How Better Social Practices Can Improve Your Cyber Resiliency

L-R: Randy Sabett, head of Cooley's cyber practice; Greg Touhill, president of Cyxtera; Lisa Donnan, managing director at Option3Ventures; James Turgal, executive assistant director of the FBI's information and technology branch. Photo: Access Intelligence/Vince Lim.

L-R: Randy Sabett, head of Cooley’s cyber practice; Greg Touhill, president of Cyxtera; Lisa Donnan, managing director at Option3Ventures; James Turgal, executive assistant director of the FBI’s information and technology branch. Photo: Access Intelligence/Vince Lim.

Speakers at the 2017 CyberSat Summit emphasized that improving technology capabilities is only a piece of the larger cybersecurity puzzle. During a panel assessing the evolving threat landscape in aerospace, a group of experts agreed that it is equally important to monitor the “people and processes” that form the foundation of companies’ every day operations.

Specifically, the panelists said that cybersecurity precautions must originate from the very top with senior executives and board directors. “One of the big problems we have to face is that the folks in the boardroom don’t understand how things work and why,” said Cyxtera Federal Group President Greg Touhill. “We need to have folks continually keeping their skills up to date. And we need to make sure the folks who are making those decisions on risk are adequately prepared. It takes homework.”

The speakers noted that there has been a recent shift in corporate culture, hefting responsibility for scenarios such as cyber breaches toward company leaders. Randy Sabett, head of the cyber practice group at Cooley, pointed to the 2013 Target breach for which the retail company had to pay an $18.5 million settlement as a salient example. After the incident, Target shareholders pointed the finger at the company’s board of directors and C-suite executives for not fulfilling their fiduciary responsibilities, and recommended that seven out of the 10 board members not be voted back into their positions. The company’s Chief Executive Officer (CEO) at the time, Gregg Steinhafel, also resigned amid the blowback.

That vigilance, however, must also trickle down to mid- and low-level employees, the panelists said. James Turgal, executive assistant director of the FBI’s information and technology branch, noted the FBI recently arrested a technologist who was identified as an “internal threat” at an undisclosed company. Turgal highlighted third-party vetting as a more secure way of ensuring companies are hiring the “right talent,” and said too that such responsibility ultimately comes back to “accountability and leadership.”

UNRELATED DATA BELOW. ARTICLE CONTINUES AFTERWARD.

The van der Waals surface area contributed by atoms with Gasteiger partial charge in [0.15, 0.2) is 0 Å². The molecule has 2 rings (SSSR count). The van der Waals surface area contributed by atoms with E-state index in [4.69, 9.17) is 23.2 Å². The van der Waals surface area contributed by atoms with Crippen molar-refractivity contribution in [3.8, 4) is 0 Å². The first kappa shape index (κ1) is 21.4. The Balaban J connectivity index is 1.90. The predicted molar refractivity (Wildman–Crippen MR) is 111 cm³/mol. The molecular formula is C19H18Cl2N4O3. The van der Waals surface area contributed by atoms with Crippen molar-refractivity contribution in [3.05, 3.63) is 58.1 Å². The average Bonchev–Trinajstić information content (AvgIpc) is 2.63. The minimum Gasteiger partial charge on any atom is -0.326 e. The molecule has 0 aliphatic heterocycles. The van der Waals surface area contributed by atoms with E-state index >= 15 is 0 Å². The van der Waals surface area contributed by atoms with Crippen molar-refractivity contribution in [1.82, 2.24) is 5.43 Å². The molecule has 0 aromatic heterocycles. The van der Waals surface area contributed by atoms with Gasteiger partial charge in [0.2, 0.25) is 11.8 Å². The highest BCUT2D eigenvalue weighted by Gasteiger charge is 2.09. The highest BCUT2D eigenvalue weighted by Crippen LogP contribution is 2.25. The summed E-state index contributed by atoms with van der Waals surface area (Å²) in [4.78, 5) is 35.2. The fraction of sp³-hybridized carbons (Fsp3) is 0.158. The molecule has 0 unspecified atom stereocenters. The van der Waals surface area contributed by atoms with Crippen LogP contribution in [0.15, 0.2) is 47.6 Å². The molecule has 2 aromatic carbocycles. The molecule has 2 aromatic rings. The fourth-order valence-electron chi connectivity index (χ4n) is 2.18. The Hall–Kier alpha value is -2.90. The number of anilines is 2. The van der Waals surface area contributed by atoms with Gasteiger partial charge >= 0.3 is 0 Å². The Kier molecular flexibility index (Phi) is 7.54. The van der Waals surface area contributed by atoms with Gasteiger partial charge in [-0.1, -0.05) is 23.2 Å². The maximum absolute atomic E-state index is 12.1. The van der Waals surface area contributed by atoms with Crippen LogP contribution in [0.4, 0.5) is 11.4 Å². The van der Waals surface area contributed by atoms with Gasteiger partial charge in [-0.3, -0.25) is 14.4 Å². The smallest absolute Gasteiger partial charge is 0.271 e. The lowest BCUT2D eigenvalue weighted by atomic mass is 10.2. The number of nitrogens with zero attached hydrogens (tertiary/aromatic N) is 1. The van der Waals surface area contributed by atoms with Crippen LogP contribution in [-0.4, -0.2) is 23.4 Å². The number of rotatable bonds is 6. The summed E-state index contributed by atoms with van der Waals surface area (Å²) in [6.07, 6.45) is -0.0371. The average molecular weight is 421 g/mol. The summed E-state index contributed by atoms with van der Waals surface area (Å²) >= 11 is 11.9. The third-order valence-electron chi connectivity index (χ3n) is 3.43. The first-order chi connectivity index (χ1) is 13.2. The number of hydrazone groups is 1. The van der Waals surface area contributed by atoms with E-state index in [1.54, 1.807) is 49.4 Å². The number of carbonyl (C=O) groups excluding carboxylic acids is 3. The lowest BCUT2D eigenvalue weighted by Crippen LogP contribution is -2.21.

Touhill added that during his tenure at the Department of Homeland Security (DHS), “careless negligence and indifferent people” caused a majority of the cybersecurity incidents he witnessed. “Too many folks go right to the technology,” Touhill said. “We’ve got a lot of antiquated technology but we also have a lot of antiquated procedures and folks who don’t have the mindset of thinking like a hacker.”

Sabett also emphasized the importance of training employees to be prepared for the different forms an attack may take — saying that being proactive means “being ready for the punch.”

“We’re seeing some incredible attacks these days with business email compromise. It’s getting somebody to click on an email that’s not [from] the Nigerian prince, but your friend,” Sabett said.

According to Turgal, part of being prepared is establishing a resiliency and recovery plan for the day an attack inevitably occurs, which includes having the right communications channels in place to work alongside the FBI. “When the FBI comes and knocks on your door … you need to have that plan in place,” Turgal said. “The sooner we get there, the sooner we can stop the bleeding.”

“The time to exchange business cards is not during a crisis. You need to plan ahead before that day,” Touhill added.

Still, despite companies’ best efforts to manage the behavioral and social side of cybersecurity, the panelists acknowledged that cyber attackers will come up with more creative ways to infiltrate satellite technology — such as “monkeying with the rocket” so it doesn’t make it to orbit, Touhill said. Hackers may also attempt a Denial of Service (DOS) attack to interrupt the transmission of data from the ground station to the satellite or, worse yet, in the case of a compromised employee, include a vulnerability in the satellite’s design that doesn’t manifest until later — not unlike the Death Star from Star Wars.

Modernizing the infrastructure satellite communications relies on can help mitigate some of these attack vectors, said Lisa Donnan, managing director of Option3Ventures. Donnan brought up Artificial Intelligence (AI)/machine learning as an example of an emerging technology that can be leveraged to improve cyber resiliency. According to Donnan, Option3Ventures recently invested in a company that uses machine learning for automated threat intelligence. The technology has allowed the company to turn near-time awareness of cyber threats into real-time detection. Comparatively, she said, “you’re done” if you’re forced to wait for an analyst or Chief Information Security Officer (CISO) to manually assess the threat.

Near the end of the discussion, Touhill stressed that while government regulation can help standardize responses to cyber threats, it shouldn’t be the first line of defense. “We need to work together as part of the cyber neighborhood watch,” he said. “We don’t expect the police to check our doors every night to make sure they’re locked. We don’t expect the National Transportation Safety Board (NTSB) to make sure the air in our tires is at the right level. We’ve got to accept some responsibility.”

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